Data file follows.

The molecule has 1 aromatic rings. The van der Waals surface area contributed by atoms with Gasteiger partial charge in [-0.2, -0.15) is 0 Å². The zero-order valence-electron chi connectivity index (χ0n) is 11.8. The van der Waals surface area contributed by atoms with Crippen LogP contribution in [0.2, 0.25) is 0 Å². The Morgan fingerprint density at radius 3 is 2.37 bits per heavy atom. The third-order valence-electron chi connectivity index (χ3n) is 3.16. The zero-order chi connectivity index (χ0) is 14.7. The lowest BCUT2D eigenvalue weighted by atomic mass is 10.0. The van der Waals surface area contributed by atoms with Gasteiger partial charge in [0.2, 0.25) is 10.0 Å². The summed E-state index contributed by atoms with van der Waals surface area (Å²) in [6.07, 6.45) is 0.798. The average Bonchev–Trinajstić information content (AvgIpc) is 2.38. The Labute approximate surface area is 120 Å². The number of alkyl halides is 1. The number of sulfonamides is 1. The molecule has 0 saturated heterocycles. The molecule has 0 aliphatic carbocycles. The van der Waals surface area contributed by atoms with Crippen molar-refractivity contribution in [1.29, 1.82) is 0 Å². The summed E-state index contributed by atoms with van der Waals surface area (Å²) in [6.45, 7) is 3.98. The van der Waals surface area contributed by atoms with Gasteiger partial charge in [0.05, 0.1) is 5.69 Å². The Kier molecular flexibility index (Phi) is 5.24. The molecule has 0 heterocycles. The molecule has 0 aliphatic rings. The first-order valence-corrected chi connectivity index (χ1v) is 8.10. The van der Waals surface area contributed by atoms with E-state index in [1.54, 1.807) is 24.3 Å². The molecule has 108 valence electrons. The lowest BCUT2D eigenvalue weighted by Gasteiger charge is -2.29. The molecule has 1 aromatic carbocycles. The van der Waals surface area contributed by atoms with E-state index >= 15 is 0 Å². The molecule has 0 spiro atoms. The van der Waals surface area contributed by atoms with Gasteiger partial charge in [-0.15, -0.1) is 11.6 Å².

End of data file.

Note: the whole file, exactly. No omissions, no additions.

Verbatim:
The molecule has 1 aromatic rings. The van der Waals surface area contributed by atoms with Gasteiger partial charge in [-0.2, -0.15) is 0 Å². The zero-order valence-electron chi connectivity index (χ0n) is 11.8. The van der Waals surface area contributed by atoms with Crippen LogP contribution in [0.2, 0.25) is 0 Å². The Morgan fingerprint density at radius 3 is 2.37 bits per heavy atom. The third-order valence-electron chi connectivity index (χ3n) is 3.16. The zero-order chi connectivity index (χ0) is 14.7. The lowest BCUT2D eigenvalue weighted by atomic mass is 10.0. The van der Waals surface area contributed by atoms with Gasteiger partial charge in [0.2, 0.25) is 10.0 Å². The summed E-state index contributed by atoms with van der Waals surface area (Å²) in [6.07, 6.45) is 0.798. The average Bonchev–Trinajstić information content (AvgIpc) is 2.38. The Labute approximate surface area is 120 Å². The number of alkyl halides is 1. The number of sulfonamides is 1. The molecule has 0 saturated heterocycles. The molecule has 0 aliphatic carbocycles. The van der Waals surface area contributed by atoms with Crippen molar-refractivity contribution in [1.29, 1.82) is 0 Å². The summed E-state index contributed by atoms with van der Waals surface area (Å²) in [6.45, 7) is 3.98. The van der Waals surface area contributed by atoms with Gasteiger partial charge in [0.05, 0.1) is 5.69 Å². The Kier molecular flexibility index (Phi) is 5.24. The molecule has 0 heterocycles. The molecule has 0 aliphatic rings. The first-order valence-corrected chi connectivity index (χ1v) is 8.10. The van der Waals surface area contributed by atoms with E-state index in [1.54, 1.807) is 24.3 Å². The molecule has 108 valence electrons. The lowest BCUT2D eigenvalue weighted by Gasteiger charge is -2.29. The molecule has 1 aromatic carbocycles. The van der Waals surface area contributed by atoms with E-state index >= 15 is 0 Å². The molecule has 0 spiro atoms. The van der Waals surface area contributed by atoms with Gasteiger partial charge in [-0.15, -0.1) is 11.6 Å².